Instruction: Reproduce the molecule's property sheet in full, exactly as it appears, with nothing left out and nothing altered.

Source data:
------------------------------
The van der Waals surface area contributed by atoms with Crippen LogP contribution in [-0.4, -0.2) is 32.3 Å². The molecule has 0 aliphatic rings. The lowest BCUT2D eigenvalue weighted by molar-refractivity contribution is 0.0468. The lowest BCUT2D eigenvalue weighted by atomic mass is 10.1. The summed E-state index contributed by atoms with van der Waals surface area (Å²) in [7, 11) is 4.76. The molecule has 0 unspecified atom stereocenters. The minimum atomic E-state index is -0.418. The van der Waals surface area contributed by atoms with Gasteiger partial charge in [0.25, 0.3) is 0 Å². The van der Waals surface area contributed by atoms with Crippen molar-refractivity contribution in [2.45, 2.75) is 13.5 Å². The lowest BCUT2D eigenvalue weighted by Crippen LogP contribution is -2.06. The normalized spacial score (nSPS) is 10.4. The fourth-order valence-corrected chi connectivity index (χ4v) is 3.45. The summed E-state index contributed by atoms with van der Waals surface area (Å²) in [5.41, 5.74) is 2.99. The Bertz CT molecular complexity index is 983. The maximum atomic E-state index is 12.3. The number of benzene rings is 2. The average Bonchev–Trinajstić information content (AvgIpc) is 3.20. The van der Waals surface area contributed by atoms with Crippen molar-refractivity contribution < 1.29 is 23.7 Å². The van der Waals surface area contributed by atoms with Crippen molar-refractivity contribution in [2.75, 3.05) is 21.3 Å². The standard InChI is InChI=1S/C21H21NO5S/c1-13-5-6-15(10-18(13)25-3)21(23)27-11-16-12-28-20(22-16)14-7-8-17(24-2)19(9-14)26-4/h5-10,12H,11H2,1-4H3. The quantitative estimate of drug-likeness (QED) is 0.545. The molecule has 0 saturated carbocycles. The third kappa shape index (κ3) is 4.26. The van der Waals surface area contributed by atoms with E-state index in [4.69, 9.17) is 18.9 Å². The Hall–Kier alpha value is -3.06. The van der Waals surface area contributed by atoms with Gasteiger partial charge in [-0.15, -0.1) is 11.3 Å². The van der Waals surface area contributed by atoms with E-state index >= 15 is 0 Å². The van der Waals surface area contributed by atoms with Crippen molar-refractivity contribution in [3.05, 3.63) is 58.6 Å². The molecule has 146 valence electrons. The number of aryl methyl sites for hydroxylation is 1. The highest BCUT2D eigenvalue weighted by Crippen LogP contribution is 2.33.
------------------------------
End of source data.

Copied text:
The van der Waals surface area contributed by atoms with Crippen LogP contribution in [-0.4, -0.2) is 32.3 Å². The molecule has 0 aliphatic rings. The lowest BCUT2D eigenvalue weighted by molar-refractivity contribution is 0.0468. The lowest BCUT2D eigenvalue weighted by atomic mass is 10.1. The summed E-state index contributed by atoms with van der Waals surface area (Å²) in [7, 11) is 4.76. The molecule has 0 unspecified atom stereocenters. The minimum atomic E-state index is -0.418. The van der Waals surface area contributed by atoms with Gasteiger partial charge in [0.25, 0.3) is 0 Å². The van der Waals surface area contributed by atoms with Crippen molar-refractivity contribution in [2.45, 2.75) is 13.5 Å². The lowest BCUT2D eigenvalue weighted by Crippen LogP contribution is -2.06. The normalized spacial score (nSPS) is 10.4. The fourth-order valence-corrected chi connectivity index (χ4v) is 3.45. The summed E-state index contributed by atoms with van der Waals surface area (Å²) in [5.41, 5.74) is 2.99. The Bertz CT molecular complexity index is 983. The maximum atomic E-state index is 12.3. The number of benzene rings is 2. The average Bonchev–Trinajstić information content (AvgIpc) is 3.20. The van der Waals surface area contributed by atoms with Crippen molar-refractivity contribution < 1.29 is 23.7 Å². The van der Waals surface area contributed by atoms with Crippen molar-refractivity contribution in [2.75, 3.05) is 21.3 Å². The standard InChI is InChI=1S/C21H21NO5S/c1-13-5-6-15(10-18(13)25-3)21(23)27-11-16-12-28-20(22-16)14-7-8-17(24-2)19(9-14)26-4/h5-10,12H,11H2,1-4H3. The quantitative estimate of drug-likeness (QED) is 0.545. The molecule has 0 saturated carbocycles. The third kappa shape index (κ3) is 4.26. The van der Waals surface area contributed by atoms with E-state index in [4.69, 9.17) is 18.9 Å². The Hall–Kier alpha value is -3.06. The van der Waals surface area contributed by atoms with Gasteiger partial charge in [-0.15, -0.1) is 11.3 Å². The van der Waals surface area contributed by atoms with E-state index >= 15 is 0 Å². The van der Waals surface area contributed by atoms with Crippen molar-refractivity contribution in [3.05, 3.63) is 58.6 Å². The molecule has 146 valence electrons. The number of aryl methyl sites for hydroxylation is 1. The highest BCUT2D eigenvalue weighted by Crippen LogP contribution is 2.33.